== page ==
The benefit would be a more prolonged fasting period, which may result in faster weight loss. One disadvantage is that this type of diet takes strict discipline. This fasting method would be difficult to follow if you need the energy to work out or enjoy dining with others. Forget the popcorn at the movies.

Does Intermittent Fasting Work for Weight Loss?

In a word, yes! In a recent meta-analysis of studies reviewing intermittent fasting (IF) and health outcomes, various types of intermittent fasting were found to reduce body weight, body mass index, fat mass, LDL cholesterol, total cholesterol, triglycerides, fasting blood sugar, and insulin. Alternate day fasting for one to two months showed a moderate drop in body mass index in healthy adults as well as those who were overweight or obese when compared to a regular diet.

Intermittent fasting is not necessarily better than traditional calorie restriction. A systematic review of 41 articles describing 77 studies evaluating weight loss in overweight and obese patients saw a weight loss of .8% to 13% of baseline weight without significant adverse outcomes. Twelve studies comparing intermittent fasting to traditional calorie restriction found similar results. In five of the studies including patients with type 2 diabetes, blood sugar control was improved.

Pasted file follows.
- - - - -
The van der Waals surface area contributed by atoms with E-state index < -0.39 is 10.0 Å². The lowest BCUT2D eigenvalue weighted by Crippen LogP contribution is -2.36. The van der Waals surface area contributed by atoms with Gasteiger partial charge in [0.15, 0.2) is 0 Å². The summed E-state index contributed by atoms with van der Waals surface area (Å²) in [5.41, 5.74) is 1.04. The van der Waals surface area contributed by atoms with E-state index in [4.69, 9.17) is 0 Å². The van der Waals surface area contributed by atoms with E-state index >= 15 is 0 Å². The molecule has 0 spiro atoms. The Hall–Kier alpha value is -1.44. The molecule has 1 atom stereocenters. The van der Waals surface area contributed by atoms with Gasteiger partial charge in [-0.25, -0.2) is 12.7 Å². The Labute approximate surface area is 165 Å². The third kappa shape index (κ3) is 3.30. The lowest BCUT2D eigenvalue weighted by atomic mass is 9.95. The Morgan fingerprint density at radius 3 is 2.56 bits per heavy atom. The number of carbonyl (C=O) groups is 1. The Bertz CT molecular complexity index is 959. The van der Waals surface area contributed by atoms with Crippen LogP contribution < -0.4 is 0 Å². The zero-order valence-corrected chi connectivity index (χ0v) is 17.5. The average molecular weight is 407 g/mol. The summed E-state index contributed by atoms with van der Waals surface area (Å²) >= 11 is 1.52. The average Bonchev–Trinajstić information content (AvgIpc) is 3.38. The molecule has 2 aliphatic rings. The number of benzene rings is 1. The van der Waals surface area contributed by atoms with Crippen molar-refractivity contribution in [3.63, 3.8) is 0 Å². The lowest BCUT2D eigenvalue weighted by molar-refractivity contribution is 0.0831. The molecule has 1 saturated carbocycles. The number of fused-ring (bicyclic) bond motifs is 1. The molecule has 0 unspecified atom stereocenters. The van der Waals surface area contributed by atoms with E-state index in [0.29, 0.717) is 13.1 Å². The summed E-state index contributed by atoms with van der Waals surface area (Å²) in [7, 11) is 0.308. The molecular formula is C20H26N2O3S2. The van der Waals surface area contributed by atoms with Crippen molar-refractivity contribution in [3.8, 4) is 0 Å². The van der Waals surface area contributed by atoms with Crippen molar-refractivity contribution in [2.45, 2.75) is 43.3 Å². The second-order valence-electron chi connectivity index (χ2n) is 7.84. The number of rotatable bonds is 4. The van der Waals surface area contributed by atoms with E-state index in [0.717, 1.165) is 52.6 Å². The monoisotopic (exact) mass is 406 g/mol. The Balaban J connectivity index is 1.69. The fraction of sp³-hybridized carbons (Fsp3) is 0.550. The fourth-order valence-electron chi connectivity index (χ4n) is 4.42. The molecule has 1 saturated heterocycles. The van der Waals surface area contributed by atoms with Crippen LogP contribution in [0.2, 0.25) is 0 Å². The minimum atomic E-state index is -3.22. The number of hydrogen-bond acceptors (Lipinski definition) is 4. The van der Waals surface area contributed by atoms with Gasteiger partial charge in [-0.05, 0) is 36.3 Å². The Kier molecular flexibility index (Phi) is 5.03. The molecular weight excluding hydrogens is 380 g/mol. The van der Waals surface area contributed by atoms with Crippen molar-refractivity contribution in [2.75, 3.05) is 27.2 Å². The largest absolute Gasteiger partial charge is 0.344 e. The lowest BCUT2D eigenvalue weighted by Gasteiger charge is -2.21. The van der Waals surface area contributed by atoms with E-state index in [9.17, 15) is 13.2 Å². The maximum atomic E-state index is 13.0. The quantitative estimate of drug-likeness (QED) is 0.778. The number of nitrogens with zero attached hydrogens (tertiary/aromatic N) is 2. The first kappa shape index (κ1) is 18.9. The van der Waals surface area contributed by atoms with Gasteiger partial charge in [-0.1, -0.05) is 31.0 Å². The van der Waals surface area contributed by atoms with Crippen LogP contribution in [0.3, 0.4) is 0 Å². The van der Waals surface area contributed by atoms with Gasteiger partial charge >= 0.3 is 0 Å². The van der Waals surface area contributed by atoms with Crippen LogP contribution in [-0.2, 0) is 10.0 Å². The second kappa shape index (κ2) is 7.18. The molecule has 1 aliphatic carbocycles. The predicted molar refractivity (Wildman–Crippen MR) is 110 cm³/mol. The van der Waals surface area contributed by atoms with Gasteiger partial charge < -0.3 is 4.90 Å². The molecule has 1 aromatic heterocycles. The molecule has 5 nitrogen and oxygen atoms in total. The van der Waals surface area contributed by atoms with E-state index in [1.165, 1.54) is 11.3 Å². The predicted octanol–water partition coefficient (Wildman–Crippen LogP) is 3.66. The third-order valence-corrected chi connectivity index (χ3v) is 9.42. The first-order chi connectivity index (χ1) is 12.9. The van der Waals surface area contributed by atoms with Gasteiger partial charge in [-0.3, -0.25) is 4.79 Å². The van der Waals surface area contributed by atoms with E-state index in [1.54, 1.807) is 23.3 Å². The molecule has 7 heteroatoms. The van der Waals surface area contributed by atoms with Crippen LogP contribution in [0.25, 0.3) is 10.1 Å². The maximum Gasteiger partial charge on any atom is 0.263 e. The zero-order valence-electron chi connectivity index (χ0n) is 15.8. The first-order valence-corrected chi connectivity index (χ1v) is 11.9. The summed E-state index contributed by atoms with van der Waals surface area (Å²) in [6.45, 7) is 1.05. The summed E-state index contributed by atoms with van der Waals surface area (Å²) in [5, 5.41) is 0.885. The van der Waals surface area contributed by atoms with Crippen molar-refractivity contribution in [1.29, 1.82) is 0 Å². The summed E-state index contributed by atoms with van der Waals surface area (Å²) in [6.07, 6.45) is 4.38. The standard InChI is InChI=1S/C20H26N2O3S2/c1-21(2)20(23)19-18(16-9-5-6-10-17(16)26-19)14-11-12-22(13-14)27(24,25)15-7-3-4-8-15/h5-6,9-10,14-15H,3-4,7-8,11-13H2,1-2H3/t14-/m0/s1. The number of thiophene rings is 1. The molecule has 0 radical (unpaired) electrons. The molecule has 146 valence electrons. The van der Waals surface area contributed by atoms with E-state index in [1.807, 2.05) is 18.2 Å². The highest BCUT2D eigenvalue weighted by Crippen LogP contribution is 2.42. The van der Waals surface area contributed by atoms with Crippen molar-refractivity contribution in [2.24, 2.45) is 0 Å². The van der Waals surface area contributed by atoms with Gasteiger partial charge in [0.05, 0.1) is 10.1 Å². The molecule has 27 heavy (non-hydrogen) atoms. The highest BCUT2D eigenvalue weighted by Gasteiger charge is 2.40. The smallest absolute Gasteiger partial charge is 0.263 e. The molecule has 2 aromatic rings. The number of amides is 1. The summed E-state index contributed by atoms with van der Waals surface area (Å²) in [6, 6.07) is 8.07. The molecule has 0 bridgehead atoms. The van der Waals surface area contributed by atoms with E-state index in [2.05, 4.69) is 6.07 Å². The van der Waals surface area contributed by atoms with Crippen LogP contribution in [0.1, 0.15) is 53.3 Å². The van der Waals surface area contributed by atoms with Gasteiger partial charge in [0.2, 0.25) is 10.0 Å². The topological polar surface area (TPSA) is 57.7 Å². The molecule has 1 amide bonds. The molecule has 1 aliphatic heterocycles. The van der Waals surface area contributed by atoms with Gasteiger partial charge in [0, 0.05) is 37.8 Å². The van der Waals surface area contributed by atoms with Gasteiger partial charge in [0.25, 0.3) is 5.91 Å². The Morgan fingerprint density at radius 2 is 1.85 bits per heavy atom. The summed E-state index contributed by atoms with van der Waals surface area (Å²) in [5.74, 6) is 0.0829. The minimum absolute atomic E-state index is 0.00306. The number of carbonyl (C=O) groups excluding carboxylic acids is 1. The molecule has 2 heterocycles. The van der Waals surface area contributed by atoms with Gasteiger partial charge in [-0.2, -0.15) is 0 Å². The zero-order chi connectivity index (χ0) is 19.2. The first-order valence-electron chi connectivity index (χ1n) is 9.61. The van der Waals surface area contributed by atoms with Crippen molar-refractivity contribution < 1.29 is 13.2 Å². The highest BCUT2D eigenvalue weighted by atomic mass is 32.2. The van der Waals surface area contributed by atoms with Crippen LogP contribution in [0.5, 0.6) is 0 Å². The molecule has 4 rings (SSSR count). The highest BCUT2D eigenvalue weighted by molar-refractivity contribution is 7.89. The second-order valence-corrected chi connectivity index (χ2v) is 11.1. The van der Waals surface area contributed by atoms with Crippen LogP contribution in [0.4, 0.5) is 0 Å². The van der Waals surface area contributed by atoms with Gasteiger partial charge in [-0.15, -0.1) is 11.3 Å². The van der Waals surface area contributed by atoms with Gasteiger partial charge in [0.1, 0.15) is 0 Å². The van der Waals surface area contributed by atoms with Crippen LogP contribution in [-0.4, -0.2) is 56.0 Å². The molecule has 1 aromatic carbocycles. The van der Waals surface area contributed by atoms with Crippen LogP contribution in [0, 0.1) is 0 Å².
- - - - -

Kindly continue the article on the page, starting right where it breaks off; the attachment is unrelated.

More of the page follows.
A recent systematic review of various fasting methods was compiled. All methods showed strong support for intermittent fasting in improving blood sugar and body composition within 12 to 24 weeks. After 12 to 18 months, IF did not reveal the same results for prolonged weight loss or blood sugar control. 

What Can You Eat and Drink During Your Eating Window?

Calorie levels may vary depending on the type of intermittent fast a person is doing, though food choices are similar. While your goal for fasting may be fat loss, dietitians want people to get “food in their food” and eat nutrient-dense meals that support overall health.

With the 5:2 fasting method, most of my clients eat one meal per day of 500 or 600 calories. This could consist of baked chicken or fish, a large leafy green salad with minimal dressing, and a piece of fruit. Plenty of water, unsweetened tea, (low or no sugar added) electrolyte powders, or calorie-free sports drinks are advised for those eating one meal a day.

One study evaluated the diet composition of overweight subjects following the 5:2 fast. Most subjects' diets were high in protein, moderate in fat, and low in carbohydrates and fiber on fasting days. Lower levels of zinc, calcium, and potassium were observed on fasting days. A daily multivitamin might be needed in those using fasting as a weight loss method.

Alcohol, sugar-sweetened beverages or treats, fried foods, fast food, and high-calorie desserts are discouraged with fasting, as with most weight loss diets. These foods are calorie-dense and highly palatable, making people want to eat more. A “Western-style diet” is associated with weight gain and other health issues.